]. Perceived loneliness is a risk factor for a host of mental and physical health problems, including depression, even after accounting for social support, demographic variables, dispositional negativity, and stress [13
]. For Indigenous Peoples, community connections are integral with spirit. The Indigenous worldview says that everything has spirit (e.g., going to a sacred fire or the grandmother moon ceremony). Social connections are not just about connecting with other people but also about connecting with everything that surrounds us, as well as what is inside of us [25
While the results highlight the importance of spirituality among a large proportion of Indigenous participants, the association between the importance of spirituality and mental health outcomes was not statistically significant, which contrasts with other published literature [10
]. Our study may have been underpowered to detect a relationship that was in fact there. It is possible that our measure of spirituality lacked sufficient depth and discriminatory power. A more detailed measure of spirituality and spiritual practices may have better detected relationships between spirituality and mental health. In addition, the cohort may not have been representative of the population of Indigenous Peoples, which may have influenced this negative finding. The results may also be explained by the fact that, during pandemic lockdown measures, people’s ability to gather for spiritual ceremonies and gatherings was limited, and thus the association between spirituality and mental health in the specific context of the COVID pandemic, was not there. Indeed, the results indicate that since the COVID-19 pandemic began, fewer Indigenous participants accessed Indigenous cultural services (compared to before the pandemic) (Table 4
Nonetheless, it remains essential to support the recommendations found in the report published by the Truth and Reconciliation Commission of Canada, Honouring the Truth, Reconciling for the Future (TRCC) [26
]. The report highlights the importance of traditional practices—such as sweat lodges, cedar baths, smudging, the lighting of the Qulliq (a traditional oil lamp used by the Inuit), and other spiritual ceremonies—to Indigenous healing. It asserts that overcoming the health legacy of residential schools and closing the gap in health outcomes between Indigenous Peoples and non-Indigenous people requires the long-term empowerment of Indigenous communities to heal themselves. It recommends “best practices” for Indigenous wellbeing which involve the integration of mainstream healthcare and traditional practices, all under Indigenous leadership and control [26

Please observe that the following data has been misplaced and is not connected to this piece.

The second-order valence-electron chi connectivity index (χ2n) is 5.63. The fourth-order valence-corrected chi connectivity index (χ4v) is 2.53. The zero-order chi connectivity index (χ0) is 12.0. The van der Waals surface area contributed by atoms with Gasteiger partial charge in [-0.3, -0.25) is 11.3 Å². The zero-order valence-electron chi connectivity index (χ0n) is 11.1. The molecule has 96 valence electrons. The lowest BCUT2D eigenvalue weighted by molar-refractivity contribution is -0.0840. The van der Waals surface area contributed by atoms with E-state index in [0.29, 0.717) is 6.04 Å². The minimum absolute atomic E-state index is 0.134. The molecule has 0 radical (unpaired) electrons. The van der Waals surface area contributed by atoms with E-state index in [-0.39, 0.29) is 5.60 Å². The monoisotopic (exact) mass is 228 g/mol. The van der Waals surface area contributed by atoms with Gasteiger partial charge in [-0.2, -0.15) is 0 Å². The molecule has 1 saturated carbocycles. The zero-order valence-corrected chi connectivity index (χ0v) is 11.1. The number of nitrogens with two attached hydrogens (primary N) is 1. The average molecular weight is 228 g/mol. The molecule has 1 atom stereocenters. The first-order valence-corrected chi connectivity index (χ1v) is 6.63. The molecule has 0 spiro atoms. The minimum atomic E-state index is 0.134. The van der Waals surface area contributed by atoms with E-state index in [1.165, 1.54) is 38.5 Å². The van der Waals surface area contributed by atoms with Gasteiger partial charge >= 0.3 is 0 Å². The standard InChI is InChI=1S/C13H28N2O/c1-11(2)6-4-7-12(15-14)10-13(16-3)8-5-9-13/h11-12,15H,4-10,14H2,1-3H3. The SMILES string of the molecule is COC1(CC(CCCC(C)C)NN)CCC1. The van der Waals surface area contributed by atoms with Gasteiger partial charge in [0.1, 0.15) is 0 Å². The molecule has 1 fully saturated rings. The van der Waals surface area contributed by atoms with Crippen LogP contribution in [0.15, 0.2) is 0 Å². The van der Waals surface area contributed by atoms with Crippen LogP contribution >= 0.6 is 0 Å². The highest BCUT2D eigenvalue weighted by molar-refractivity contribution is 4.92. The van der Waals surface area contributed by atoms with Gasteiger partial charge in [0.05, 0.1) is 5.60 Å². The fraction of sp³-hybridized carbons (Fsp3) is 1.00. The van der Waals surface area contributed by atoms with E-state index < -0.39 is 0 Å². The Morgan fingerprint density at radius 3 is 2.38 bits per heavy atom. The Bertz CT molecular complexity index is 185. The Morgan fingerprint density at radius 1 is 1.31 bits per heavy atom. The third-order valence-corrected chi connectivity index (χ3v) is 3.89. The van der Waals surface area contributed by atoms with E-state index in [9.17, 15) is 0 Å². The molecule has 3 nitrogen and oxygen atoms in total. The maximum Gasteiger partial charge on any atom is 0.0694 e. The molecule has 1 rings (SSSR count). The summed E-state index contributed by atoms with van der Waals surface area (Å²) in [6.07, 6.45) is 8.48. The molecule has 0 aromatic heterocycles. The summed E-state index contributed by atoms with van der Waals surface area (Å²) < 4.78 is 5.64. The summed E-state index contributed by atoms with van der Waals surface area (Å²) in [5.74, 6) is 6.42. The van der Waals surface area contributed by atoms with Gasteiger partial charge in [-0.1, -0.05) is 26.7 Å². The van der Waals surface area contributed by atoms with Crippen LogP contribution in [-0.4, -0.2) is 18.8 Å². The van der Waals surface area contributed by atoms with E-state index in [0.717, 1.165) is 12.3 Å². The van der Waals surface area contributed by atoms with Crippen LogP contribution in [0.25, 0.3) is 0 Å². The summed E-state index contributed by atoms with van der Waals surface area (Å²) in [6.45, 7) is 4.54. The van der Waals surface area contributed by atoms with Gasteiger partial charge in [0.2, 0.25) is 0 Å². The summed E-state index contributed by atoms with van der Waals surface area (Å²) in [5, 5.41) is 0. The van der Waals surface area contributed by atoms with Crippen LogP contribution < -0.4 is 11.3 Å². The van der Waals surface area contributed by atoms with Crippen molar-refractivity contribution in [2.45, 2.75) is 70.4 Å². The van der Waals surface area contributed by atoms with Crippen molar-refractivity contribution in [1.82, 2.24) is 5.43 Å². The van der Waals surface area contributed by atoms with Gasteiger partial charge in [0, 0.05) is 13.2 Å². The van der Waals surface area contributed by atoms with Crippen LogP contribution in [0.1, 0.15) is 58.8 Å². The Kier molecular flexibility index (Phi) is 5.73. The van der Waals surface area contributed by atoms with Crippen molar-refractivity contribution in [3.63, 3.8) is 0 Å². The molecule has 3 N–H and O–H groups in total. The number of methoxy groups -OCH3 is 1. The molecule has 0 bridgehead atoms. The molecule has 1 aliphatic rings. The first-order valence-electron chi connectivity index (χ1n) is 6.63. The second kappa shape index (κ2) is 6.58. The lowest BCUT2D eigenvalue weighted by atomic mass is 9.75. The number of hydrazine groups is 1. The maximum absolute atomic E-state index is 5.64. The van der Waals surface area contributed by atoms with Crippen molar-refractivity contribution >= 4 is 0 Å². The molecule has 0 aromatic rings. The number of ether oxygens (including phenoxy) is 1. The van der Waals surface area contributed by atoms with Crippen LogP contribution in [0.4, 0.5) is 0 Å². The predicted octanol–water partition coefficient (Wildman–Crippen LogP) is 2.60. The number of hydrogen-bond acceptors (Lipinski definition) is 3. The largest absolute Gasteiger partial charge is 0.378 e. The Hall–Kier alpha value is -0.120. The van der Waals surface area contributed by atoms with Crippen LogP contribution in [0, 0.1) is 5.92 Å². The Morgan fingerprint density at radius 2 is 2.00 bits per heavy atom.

Our results indicate relatively commonly reported symptoms of anxiety (45%) and depression (40%) among Indigenous participants. Central to the provision of equitable mental healthcare for Indigenous Peoples is cultural safety—the act of providing services in a manner in which the relationship between the service provider and patient is built on a foundation of trust and respect, while considering power imbalances, institutionalized discrimination, and the impacts of colonialism on the patient’s health and well-being [27
]. It is important to note that medicine and public health have been, and continue to be, a tool of colonization [3
]. This has meant that mental health services have not always been culturally safe, thereby limiting Indigenous Peoples’ access to effective mental health support [28
]. Moreover, access to safe spaces for individuals to conduct ceremonies and receive programming directed to spirit is limited within mainstream facilities. There is often a lack of understanding with regard to Indigenous needs and connection with the Indigenous community among non-Indigenous service providers.
For this reason, Calls to Action #21 and #22 of the TRCC report underscored the urgent need for self-determination in the use and access to traditional knowledge, therapies, and healing practices (Box 1
]. Indigenous-led approaches to mental healthcare are urgently needed because they are more likely to address inequities arising from the complex traumas faced by Indigenous communities today [10
]. For example, in an analysis of Indigenous-led healthcare partnerships in Canada, Allen et al. (2020) found that Indigenous-led approaches were better suited to “revive, support and strengthen the worldviews and lifestyles underlying Indigenous conceptions of health and wellness, particularly in terms of nurturing the spirit” [28
Box 1. TRCC Calls to Action #21 and #22.